Donation Station

  • Published
  • By Staff Sgt. Matthew Reisdorf
  • 934th Airlift Wing Public Affairs

Many people know about a certain phrase involving dusty trinkets being a treasure to others. This exact phrase is exactly what the 934th Airlift Wing key supporter mentor Eva Leavitt is trying to embody through the use of a free military surplus store, of sorts.
“I had this idea about five years ago to put the Airman’s Attic on base,” Leavitt said. “When I was on active duty, there was a place where you could donate your stuff to other Airmen to go and pick it up.”
Not just military items are donated and picked up. Anything from ugly Christmas sweaters to old cooking utensils can be found at the 934th AW Airman’s Attic.
“I wanted to create a place where Airmen can come and get things for their babies, themselves, their uniforms, and even canned goods,” she said. “The ability to get every day needs that might supplement their life.”
One reason that local civilians or military should donate their unused items to the Airman’s Attic on base is that the items themselves are given straight towards Airman. No resale of any kind takes place.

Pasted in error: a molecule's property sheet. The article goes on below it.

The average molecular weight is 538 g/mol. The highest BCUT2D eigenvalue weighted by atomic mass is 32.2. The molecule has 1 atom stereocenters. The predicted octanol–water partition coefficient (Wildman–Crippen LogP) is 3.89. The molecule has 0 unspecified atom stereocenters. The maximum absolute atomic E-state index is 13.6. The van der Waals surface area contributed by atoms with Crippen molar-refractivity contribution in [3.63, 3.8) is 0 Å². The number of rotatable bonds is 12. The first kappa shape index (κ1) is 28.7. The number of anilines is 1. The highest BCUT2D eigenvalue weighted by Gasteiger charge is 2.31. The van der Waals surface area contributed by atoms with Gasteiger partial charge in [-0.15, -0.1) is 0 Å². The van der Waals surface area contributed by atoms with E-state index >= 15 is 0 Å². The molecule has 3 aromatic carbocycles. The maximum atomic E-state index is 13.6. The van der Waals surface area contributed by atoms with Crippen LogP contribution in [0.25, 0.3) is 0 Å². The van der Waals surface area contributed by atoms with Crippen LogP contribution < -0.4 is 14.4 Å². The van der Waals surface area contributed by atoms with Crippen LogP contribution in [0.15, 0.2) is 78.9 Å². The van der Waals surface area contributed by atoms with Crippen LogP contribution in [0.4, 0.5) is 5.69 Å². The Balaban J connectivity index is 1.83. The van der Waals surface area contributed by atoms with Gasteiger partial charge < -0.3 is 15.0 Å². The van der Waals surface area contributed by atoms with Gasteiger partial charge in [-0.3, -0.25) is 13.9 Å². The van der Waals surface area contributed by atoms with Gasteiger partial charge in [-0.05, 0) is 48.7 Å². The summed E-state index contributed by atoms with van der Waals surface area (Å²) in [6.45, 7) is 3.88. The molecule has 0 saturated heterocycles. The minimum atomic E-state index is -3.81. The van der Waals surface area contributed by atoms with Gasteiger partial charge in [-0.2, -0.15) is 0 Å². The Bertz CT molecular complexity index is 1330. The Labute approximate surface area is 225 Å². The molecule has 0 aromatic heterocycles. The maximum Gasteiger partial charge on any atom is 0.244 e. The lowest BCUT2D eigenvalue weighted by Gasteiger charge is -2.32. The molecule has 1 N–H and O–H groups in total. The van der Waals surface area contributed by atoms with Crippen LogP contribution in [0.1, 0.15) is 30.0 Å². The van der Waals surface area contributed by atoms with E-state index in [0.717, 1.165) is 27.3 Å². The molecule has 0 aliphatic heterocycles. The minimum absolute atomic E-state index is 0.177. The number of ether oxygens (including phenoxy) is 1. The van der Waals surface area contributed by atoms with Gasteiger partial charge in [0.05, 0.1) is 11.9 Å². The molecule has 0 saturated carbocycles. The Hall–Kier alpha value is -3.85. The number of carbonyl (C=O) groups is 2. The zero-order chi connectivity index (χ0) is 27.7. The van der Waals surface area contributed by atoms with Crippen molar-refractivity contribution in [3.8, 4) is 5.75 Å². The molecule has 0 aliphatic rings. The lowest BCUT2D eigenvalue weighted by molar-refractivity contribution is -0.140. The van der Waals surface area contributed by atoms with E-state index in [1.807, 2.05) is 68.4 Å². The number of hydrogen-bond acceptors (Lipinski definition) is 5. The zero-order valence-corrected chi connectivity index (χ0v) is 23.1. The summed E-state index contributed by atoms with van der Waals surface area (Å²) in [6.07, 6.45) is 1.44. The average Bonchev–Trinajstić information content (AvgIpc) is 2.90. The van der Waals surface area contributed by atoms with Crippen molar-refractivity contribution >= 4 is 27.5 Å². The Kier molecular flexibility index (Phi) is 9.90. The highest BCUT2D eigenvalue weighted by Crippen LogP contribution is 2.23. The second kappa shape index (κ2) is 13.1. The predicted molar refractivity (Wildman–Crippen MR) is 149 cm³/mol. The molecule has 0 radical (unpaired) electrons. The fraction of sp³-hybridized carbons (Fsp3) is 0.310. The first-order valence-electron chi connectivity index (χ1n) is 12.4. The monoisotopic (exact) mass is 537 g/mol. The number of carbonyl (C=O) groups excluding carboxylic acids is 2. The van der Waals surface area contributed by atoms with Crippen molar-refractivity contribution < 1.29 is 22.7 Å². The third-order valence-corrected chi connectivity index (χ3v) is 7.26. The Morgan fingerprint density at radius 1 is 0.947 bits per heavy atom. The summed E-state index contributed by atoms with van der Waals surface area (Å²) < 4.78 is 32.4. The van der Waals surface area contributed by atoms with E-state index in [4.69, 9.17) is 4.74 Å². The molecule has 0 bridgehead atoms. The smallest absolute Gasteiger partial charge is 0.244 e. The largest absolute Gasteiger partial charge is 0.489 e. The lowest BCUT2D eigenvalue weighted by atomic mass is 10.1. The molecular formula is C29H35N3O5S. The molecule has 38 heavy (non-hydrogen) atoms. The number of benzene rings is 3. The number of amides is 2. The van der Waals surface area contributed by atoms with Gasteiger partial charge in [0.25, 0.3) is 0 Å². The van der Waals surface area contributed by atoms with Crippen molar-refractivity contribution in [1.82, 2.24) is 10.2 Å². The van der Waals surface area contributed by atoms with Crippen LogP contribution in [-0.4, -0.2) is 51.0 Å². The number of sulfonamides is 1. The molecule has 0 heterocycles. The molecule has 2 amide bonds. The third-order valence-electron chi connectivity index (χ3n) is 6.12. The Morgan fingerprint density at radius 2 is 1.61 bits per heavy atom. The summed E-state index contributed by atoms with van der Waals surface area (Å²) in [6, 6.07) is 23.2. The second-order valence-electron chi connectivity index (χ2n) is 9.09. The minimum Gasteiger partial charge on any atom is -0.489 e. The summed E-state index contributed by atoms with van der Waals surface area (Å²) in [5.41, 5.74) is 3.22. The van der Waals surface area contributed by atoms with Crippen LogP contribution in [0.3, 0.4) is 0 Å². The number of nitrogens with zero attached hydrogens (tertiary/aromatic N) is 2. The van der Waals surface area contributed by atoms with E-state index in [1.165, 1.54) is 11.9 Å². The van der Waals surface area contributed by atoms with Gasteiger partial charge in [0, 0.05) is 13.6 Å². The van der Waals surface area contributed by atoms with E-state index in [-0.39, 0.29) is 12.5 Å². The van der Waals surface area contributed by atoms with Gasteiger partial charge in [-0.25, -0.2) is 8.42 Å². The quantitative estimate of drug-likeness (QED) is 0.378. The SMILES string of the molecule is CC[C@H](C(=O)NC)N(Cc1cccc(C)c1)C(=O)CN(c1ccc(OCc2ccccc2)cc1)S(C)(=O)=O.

“I don’t want to say it’s like a Goodwill because of perhaps the stigma behind it,” she said. “With this project, military members are giving back to military members. It’s all free. You’re just giving back to your fellow coworkers, fellow Airmen, your fellow community.”
Items of all kinds are welcome for drop-off. The more the merrier.
“If it’s smaller items, people can leave it in the vestibule area outside or they can leave it in building 760,” Leavitt said. “Soon there will be a box in the community access center. If it is larger items, the can contact my number (763-607-5334) and we can schedule a pickup time that works for them.”
Giving is something that Leavitt used for inspiration to undertake the Airman’s Attic project. A feeling of community togetherness comes from these kind of events.
“It’s important to me because I want to give back to this community,” she said. “Taking care of us, whether I know them or not, our community is important. Showing these younger Airmen that they have a place is important to taking care of the community.”
Giving to the younger Airmen is key to saving money and using what they have that is essential. Using money effectively on a budget can go a long way.
“As a young Airmen, you do not make a lot of money,” Leavitt said. “The Airman Attic helped me out when I was in. But it goes much deeper than that. This will take stress off of them, and make them feel a certain camaraderie. Everything comes full circle when the Airmen bring their families in on it.”
The Airman’s Attic is open during the week for regular business hours, and Leavitt can be seen upstairs for help. For any questions about donations or volunteering, contact her at the number listed above.